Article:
I have days where I miss food from my childhood. This is one of those classic dishes that my mom would cook when I was younger. At least after trying out the recipe, it brought me back to my childhood =)
- 1″ (2.5cm) thick Fresh Cod Fish Steak
- 2 slices Ginger
- a dash of White Pepper
- 1 tablespoon Light Soy Sauce
- 1 teaspoon Rock Sugar (or castor sugar)
- 1 tablespoon Water
- 1 tablespoon Hsao Xing Wine (cooking rice wine)
- 3 clove Garlic – finely chopped
- 1 tablespoon Cooking Oil
- 1 Spring Onion (green part) – cut into 1″ length, thinly sliced and soaked in ice cold water
- Clean fish and pat dry. Place ginger in the middle of the steaming dish, and place fish on top the ginger.
- Bring water in the steamer/wok to a boil on high heat and place dish to steam for 7 minutes.
- While waiting, heat sauce ingredients in a pot to melt the rock sugar.
- In another pan, fry chopped garlic with oil until golden brown.
- Check for doneness of fish. When done, remove fish from the steamer and pour away the liquid that condensed on the dish.
- Add a dash of white pepper and pour the sauce over the fish.
- Pour the hot garlic oil over fish, garnish with golden brown garlic and spring onions. Serve immediately!
This is a very simple soup to make. It just takes 3 ingredients and water and we are done. this recipe was taken from this site.
4 chicken drumsticks (500g thereabouts)
60g white fungus
- Wash the chicken drumsticks.
- Soak the white fungus in hot water. drain and wash again after it has expanded.
- Bring water to boil. add drumsticks. simmer for about 20 minutes.
- Add white fungus and continue to simmer for 20 minutes.
- Add salt. Serve once taste is adjusted to your taste.
This was so good, it didn’t last 2 meals as I’d planned (1kg of meat there and only 4 people eating!) Recipe from eatlittlebird.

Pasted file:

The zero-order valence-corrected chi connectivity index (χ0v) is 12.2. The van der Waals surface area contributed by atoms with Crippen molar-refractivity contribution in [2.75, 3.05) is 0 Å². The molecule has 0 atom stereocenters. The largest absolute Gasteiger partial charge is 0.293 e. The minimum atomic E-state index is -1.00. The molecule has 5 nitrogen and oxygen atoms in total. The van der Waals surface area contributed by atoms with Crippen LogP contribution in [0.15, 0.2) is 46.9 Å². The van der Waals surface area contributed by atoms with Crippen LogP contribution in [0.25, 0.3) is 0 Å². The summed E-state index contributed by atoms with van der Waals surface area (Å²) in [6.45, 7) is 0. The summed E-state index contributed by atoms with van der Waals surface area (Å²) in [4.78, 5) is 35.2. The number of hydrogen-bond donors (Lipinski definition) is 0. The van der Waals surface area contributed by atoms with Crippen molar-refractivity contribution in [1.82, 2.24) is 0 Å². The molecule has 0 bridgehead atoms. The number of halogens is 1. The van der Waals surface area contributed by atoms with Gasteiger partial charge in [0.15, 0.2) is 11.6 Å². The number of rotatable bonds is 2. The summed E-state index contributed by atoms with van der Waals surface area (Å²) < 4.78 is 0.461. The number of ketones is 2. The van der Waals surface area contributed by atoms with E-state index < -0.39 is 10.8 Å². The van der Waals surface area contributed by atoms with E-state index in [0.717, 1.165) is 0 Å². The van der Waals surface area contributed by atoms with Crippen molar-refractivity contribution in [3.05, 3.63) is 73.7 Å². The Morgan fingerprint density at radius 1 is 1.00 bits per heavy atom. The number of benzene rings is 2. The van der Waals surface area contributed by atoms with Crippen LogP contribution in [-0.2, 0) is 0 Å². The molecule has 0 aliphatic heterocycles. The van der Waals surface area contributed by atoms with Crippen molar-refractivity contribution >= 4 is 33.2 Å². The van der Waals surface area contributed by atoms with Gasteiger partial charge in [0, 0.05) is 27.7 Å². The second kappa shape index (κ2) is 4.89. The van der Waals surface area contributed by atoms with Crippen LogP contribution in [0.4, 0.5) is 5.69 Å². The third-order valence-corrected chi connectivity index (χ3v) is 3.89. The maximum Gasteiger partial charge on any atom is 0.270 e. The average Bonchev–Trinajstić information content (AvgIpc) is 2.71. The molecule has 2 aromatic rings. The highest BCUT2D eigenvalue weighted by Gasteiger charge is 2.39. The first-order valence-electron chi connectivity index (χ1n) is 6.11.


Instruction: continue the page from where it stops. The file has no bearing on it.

2 hours 20 mins
Author: Eat, Little Bird
Recipe type: Dinner
- 1 kg (2 pounds) beef chuck steak, cut into large cubes
- olive oil for frying
- 6 garlic cloves, peeled and finely chopped
- 5-6 spring onions (scallions), thinly sliced and separated into white and green parts
- 1 red chilli, finely chopped
- 3-4 cm (1-2 inches) piece of ginger, peeled and coarsely grated
- 1 teaspoon Chinese five-spice powder (or more, to taste)
- 3 tablespoons Shaoxing rice wine (Chinese cooking wine) or dry sherry
- 2 tablespoons plain flour
- 500 ml (2 cups) beef stock
- 3 tablespoons light soy sauce, plus more to taste
- 2 teaspoons light brown sugar (or white sugar)
- 2 star anise
- 3 large carrots, sliced thickly
- small handful of coriander (cilantro), finely chopped
- Preheat the oven to 150°C (300°F).
- Heat a few tablespoons of olive oil in a large, oven-proof pan (such as a Le Creuset pot) over medium-high heat. Brown the meat in batches and remove with a slotted spoon to a bowl. Add more oil between batches if necessary.
- Once you have finished browning all of the meat, add to the pan the garlic, white part of the spring onions, chilli, ginger and Chinese five-spice powder. Cook for a few minutes until fragrant. Pour in the Shaoxing rice wine and let it bubble away for about a minute, scraping the pan with a wooden spoon to make sure that any bits which have stuck to the pan are dissolved in the wine.
- Return the meat to the pan, together with any juices which have collected while it has been resting. Sprinkle over the flour and stir everything together until the flour is dissolved and the liquid in the pan starts to thicken.
- Pour in the beef stock and soy sauce. Add the sugar, star anise and carrots. Mix everything together well. Place the lid on the pan and put the pan into the oven for about 1.5 to 2 hours, stirring every 30 minutes or so. Alternatively, you can cook this on the stove-top over low heat, making sure that you stir regularly.
- The beef is done when it is soft and easily falls apart when pierced with a fork. Taste the sauce for seasoning and see if you want to add more soy sauce. If you would like to have more sauce, you can add some boiling water to the stew, though you might have to thicken it with some cornflour if the sauce is too thin.
- I like to serve this stew with a good sprinkle of freshly chopped coriander (cilantro), green spring onions (scallions) and some finely sliced red chillies for more kick. Serve with steamed Jasmine rice and some steamed green veges, such as broccoli, on the side.
This recipe is awesome! Found it on seriouseats.
- 1/2 pound flank steak, sliced about 1/8 inch thick
- 1/4 teaspoon salt
- 1/4 teaspoon sugar
- 1/8 teaspoon ground black pepper
- 1/2 teaspoon Shaoxing wine
- 1/2 teaspoon soy sauce
- 1 teaspoon plus 3 tablespoons vegetable oil, divided
- 1/2 teaspoon cornstarch
- 1 ginger piece, sliced quarter inch thick
- 1/2 pound mix variety of mushrooms, sliced about a quarter inch or more thick
- 2 teaspoon soy sauce
- 1 tablespoon butter
- 2 medium cloves garlic, finely minced (about 1 teaspoon)
- Steamed white rice, for serving
Place the beef in a large bowl. Add the salt, sugar, ground black pepper, Shaoxing wine, soy sauce, 1 teaspoon oil, and cornstarch. Mix well and set aside for 30 minutes.